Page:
New York cotton futures rise


NEW YORK, July 21: Cotton futures rose for a third consecutive session on Friday as fibers continued to get a fillip from the soaring grains market and early, tentative supply fears emerged after exchange stocks sank to February lows.

The gains bucked an otherwise dismal sentiment across commodities and financial markets which were spooked about the euro-zone debt crisis after a Spanish region asked for financial aid on Friday.

The benchmark December cotton contract on ICE Futures US nudged 0.43 per cent higher to settle at 72.94 cents per lb, after hitting an intraday high of 73.29 cents late in the day.

Trading volume was particularly low though at just over 9,000 lots, with some traders sitting on the sidelines unsettled by the range-bound prices over the past three weeks. The most-active contract has been trapped in a 4-cent range since the start of July, but spreads with March have narrowed dramatically reflecting early underlying concern about supplies due to dwindling stocks.

“One of the major factors (in the market) is the disappearance of certificated stocks,” Mike Stevens, an independent analyst in Mandeville, Louisiana, told Reuters.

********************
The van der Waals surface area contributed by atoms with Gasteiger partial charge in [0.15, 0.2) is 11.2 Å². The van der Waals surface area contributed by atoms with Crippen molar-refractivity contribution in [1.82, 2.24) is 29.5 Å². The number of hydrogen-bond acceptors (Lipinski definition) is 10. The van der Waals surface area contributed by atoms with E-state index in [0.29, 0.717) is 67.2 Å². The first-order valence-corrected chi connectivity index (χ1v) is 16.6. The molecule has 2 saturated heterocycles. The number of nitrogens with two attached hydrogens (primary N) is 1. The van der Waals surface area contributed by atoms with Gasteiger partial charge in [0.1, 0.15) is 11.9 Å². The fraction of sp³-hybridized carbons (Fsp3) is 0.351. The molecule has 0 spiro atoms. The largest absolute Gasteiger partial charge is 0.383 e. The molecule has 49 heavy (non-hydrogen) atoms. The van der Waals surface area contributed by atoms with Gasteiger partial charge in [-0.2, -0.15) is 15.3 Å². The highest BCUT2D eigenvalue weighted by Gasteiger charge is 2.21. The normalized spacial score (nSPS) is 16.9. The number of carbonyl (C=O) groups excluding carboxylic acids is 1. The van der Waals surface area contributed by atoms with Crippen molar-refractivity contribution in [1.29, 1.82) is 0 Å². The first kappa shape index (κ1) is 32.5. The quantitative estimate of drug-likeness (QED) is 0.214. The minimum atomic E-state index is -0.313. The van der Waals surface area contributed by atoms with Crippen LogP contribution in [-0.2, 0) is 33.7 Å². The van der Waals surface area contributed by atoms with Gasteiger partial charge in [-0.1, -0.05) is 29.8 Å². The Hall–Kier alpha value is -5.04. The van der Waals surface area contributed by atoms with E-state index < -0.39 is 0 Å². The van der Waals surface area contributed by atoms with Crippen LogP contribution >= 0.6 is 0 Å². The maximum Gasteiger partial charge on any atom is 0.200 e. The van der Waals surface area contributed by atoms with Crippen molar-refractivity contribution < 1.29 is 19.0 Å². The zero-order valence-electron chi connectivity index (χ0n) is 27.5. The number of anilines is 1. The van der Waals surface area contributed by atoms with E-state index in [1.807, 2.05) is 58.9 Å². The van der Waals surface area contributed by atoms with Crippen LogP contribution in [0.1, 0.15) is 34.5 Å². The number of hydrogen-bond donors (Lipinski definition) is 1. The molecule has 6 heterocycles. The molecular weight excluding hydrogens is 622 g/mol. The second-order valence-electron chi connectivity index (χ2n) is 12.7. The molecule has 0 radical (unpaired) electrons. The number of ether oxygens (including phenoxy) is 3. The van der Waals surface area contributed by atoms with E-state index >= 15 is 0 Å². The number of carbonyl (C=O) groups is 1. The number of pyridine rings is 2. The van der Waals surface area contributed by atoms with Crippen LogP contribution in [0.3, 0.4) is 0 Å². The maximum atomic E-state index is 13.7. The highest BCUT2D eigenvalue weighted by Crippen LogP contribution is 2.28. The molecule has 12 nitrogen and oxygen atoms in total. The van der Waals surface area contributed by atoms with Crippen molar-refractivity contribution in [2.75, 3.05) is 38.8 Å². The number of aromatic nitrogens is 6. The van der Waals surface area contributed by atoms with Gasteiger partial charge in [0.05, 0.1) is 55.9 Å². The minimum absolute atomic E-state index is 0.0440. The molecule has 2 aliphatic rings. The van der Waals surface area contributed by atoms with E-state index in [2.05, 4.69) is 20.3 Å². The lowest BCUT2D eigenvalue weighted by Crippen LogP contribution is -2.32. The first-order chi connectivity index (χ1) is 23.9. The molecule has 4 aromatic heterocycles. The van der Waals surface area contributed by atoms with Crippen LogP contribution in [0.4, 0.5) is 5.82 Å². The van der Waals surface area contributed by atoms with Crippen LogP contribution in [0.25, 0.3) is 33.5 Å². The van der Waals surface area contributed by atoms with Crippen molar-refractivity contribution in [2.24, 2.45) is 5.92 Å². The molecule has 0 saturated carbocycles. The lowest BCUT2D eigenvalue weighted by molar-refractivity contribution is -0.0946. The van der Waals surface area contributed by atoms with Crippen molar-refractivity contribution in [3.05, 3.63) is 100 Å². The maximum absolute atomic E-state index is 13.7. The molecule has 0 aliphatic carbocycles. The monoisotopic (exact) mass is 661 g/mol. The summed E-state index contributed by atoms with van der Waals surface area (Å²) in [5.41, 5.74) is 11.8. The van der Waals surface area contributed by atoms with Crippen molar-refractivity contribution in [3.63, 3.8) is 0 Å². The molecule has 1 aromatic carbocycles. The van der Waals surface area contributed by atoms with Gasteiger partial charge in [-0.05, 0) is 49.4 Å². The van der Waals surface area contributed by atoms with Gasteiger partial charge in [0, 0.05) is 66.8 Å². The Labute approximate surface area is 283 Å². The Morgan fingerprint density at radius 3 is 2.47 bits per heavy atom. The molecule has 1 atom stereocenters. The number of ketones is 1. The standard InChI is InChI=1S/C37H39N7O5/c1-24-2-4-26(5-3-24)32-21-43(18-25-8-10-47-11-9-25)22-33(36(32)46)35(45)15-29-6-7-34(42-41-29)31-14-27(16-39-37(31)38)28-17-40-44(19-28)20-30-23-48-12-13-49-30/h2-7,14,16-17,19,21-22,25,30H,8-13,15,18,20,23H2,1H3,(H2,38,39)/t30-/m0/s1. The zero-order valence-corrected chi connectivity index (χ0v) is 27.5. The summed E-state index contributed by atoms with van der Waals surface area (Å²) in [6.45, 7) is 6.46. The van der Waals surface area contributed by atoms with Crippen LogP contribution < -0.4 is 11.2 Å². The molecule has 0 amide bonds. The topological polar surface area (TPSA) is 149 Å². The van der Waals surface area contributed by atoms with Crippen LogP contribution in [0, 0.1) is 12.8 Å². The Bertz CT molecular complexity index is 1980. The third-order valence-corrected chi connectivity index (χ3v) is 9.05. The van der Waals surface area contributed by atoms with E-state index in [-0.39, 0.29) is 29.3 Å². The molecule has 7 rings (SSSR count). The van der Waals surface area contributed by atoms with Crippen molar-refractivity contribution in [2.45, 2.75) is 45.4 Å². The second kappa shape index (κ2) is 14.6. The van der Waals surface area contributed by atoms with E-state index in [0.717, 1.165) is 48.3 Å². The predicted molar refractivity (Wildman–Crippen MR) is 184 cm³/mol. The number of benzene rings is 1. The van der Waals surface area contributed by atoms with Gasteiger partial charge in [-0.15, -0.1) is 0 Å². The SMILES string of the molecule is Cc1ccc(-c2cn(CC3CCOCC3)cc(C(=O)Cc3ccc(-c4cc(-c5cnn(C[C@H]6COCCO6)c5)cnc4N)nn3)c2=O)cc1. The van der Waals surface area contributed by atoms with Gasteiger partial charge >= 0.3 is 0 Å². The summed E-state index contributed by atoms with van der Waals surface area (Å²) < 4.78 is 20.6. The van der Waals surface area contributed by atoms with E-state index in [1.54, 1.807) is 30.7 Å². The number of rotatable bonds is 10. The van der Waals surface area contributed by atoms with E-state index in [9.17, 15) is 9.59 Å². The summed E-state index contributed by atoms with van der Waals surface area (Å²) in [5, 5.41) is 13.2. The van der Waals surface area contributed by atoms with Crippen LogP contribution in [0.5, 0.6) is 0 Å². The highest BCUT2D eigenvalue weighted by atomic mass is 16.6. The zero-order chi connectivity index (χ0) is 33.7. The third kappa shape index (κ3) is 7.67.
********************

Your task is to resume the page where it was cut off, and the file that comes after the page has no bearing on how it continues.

March’s premium narrowed to just 0.53 cent on Friday from as much as 1.60 cents in mid-June and over 2 cents at the start of June.

Over 5,000 bales were decertificated on Friday, taking ICE exchange stocks to just under 78,000 bales, their lowest level since February and almost half the levels seen in May.

Most traders believe the drawdown is due to shipments to China, but concerns are mounting that inventory may not be replenished before the next crop hits the market later this year.

Sluggish demand from textile mills due to the weak global economy has kept worries in check. Even so narrowing spreads and the drought across in the US Corn belt that has sent soybean prices to record levels on an almost daily basis have unnerved the market.

All-time grain prices will attract plantings away from fiber later in the year.

“There’s a lot of anxiety about what’s ahead,” said Stevens.—Reuters